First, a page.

Unpleasant as it may seem, judgment remains an important element of the coming of Jesus, for “rejecting the revelation brings judgment on oneself” (Paul N. Anderson, An Introduction to John, 2011, p. 214). The one mightier than John has shown us a different way to execute judgment on the wayward. He expressed this through His own suffering and death as He gave Himself to rescue a broken world. Divine judgment is real, and the hour of His judgment has come (Revelation 14:7). God will not leave injustice unanswered forever; His compassion and love stand greater, for He is the one who has appeared as the healer, deliverer, and revealer. It’s a message that centers on beholding Jesus, and by beholding Him we are renewed for God’s kingdom.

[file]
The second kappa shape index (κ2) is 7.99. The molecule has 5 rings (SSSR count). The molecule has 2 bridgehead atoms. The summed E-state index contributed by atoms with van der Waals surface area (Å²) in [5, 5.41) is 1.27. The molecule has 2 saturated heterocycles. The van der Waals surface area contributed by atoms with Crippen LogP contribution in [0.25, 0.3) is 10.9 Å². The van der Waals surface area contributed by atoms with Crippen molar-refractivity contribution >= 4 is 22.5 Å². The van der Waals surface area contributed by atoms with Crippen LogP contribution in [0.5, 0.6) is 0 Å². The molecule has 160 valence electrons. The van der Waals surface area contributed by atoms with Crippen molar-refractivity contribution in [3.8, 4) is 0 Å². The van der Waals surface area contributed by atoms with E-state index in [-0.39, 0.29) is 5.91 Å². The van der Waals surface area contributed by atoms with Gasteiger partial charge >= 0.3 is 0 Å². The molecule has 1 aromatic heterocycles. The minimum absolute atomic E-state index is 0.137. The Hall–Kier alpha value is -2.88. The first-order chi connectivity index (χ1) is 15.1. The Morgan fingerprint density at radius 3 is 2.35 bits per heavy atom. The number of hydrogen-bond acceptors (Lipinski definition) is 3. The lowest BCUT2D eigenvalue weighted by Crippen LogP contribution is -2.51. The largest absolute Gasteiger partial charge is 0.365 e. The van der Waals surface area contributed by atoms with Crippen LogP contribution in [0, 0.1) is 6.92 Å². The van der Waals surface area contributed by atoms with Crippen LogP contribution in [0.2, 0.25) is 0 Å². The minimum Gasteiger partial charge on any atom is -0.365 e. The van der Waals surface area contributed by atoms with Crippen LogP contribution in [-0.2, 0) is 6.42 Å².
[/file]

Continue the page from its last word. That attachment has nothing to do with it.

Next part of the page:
Craig Ashton Jr.